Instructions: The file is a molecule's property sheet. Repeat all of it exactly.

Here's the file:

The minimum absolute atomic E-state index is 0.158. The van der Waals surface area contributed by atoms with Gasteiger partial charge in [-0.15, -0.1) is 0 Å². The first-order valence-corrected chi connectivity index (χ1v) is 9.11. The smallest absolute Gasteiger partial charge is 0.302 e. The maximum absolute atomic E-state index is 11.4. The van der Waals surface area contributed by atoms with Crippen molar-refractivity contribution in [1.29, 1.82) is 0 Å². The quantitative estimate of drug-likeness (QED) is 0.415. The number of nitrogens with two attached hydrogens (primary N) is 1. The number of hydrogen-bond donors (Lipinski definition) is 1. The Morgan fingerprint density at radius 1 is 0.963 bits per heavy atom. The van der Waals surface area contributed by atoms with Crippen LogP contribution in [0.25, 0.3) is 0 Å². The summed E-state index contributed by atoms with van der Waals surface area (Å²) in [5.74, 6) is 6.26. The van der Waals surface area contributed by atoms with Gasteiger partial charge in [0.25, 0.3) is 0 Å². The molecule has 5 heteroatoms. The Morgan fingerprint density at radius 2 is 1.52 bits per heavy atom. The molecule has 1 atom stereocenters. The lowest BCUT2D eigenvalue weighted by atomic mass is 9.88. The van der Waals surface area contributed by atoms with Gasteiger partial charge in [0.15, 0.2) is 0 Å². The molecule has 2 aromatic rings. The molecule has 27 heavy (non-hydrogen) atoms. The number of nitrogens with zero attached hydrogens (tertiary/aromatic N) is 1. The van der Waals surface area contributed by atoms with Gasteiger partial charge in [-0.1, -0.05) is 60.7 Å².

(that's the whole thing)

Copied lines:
The minimum absolute atomic E-state index is 0.158. The van der Waals surface area contributed by atoms with Gasteiger partial charge in [-0.15, -0.1) is 0 Å². The first-order valence-corrected chi connectivity index (χ1v) is 9.11. The smallest absolute Gasteiger partial charge is 0.302 e. The maximum absolute atomic E-state index is 11.4. The van der Waals surface area contributed by atoms with Crippen molar-refractivity contribution in [1.29, 1.82) is 0 Å². The quantitative estimate of drug-likeness (QED) is 0.415. The number of nitrogens with two attached hydrogens (primary N) is 1. The number of hydrogen-bond donors (Lipinski definition) is 1. The Morgan fingerprint density at radius 1 is 0.963 bits per heavy atom. The van der Waals surface area contributed by atoms with Crippen LogP contribution in [0.25, 0.3) is 0 Å². The summed E-state index contributed by atoms with van der Waals surface area (Å²) in [5.74, 6) is 6.26. The van der Waals surface area contributed by atoms with Gasteiger partial charge in [0.25, 0.3) is 0 Å². The molecule has 5 heteroatoms. The Morgan fingerprint density at radius 2 is 1.52 bits per heavy atom. The molecule has 1 atom stereocenters. The lowest BCUT2D eigenvalue weighted by atomic mass is 9.88. The van der Waals surface area contributed by atoms with Gasteiger partial charge in [0.15, 0.2) is 0 Å². The molecule has 2 aromatic rings. The molecule has 27 heavy (non-hydrogen) atoms. The number of nitrogens with zero attached hydrogens (tertiary/aromatic N) is 1. The van der Waals surface area contributed by atoms with Gasteiger partial charge in [-0.1, -0.05) is 60.7 Å².